Lost in Translation?

A couple weeks ago I was at a German wine tasting sponsored by Wines of Germany. It featured 36 wineries from most of Germany’s major wine regions and showcased winemakers of the so-called next generation – those under 35-years-old.

The afternoon had a more than a few surprises for me – the biggest of which had to do with the names of certain grapes in German. I started the afternoon trying whites, so when I read Weissburgunder on a label, drawing on my high school German, I silently translated that to White Burgundy, which made me think it might be a blend of grape varieties that grow in Burgundy.

Boy was I surprised when I tasted it and realized it was a Pinot Blanc. Who knew? I guess I always assumed that most winemakers simply used the French (or Italian – or at least some phonetically similar) name for the most well-known grape varieties. Well, that’s not the case in Germany.

Another example you’re likely to see is Grauburgunder – that’s Pinot Gris! The other white grapes commonly used in Germany – Riesling, Rivaner, Silvaner, Kerner, Bacchus, and Scheurebe – are called the same in German and English.

Similarly, on the red side, Pinot Noir is called Spätburgunder and Pinot Meunier is Schwarzriesling in German. The other red grapes commonly used in Germany – Dornfelder, Portugieser, Trollinger, Regent, and Lemberger – are called the same in German and English.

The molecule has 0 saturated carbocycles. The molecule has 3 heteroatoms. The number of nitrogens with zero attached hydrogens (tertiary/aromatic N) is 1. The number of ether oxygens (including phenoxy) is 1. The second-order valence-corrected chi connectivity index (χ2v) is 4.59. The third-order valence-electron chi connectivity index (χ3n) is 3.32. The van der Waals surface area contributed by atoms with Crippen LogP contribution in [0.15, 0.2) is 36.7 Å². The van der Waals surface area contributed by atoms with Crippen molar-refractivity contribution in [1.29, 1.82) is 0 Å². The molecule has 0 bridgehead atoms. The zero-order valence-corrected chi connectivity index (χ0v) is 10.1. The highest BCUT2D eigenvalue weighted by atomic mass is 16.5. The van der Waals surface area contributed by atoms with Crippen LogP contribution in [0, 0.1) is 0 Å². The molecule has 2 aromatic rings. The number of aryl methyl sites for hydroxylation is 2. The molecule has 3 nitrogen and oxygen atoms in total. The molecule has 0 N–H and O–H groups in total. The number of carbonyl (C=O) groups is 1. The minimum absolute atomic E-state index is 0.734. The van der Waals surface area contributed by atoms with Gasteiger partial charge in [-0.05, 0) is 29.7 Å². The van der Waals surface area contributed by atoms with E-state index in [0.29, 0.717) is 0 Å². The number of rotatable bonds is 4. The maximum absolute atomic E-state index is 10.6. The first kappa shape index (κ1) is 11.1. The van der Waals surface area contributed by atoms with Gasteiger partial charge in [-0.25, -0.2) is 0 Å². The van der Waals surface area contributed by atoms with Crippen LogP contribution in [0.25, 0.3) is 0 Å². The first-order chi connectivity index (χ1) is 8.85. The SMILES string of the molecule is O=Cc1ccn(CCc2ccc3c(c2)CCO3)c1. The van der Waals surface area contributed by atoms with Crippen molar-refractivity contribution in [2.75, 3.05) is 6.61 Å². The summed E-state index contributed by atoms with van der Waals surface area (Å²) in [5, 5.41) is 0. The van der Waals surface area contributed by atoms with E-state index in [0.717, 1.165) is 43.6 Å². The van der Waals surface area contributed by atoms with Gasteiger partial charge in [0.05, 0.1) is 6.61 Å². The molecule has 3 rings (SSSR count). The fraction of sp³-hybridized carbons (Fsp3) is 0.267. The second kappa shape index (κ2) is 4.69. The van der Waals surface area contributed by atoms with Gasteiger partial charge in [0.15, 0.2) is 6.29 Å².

So, next time you see a Weissburgunder, Grauburgunder, Spätburgunder, or Schwarzriesling on a German wine list – you’ll have to do your own translation!

2 thoughts on “Lost in Translation?

  1. Chrystal

    Interesting! I really thought that the names of grapes were like species names, were in latin and common to all. This qualifies as the “most interesting thing” i’ve learned all week.

    • Yes — like species names — good way of putting it! Glad you found it interesting… I certainly did.

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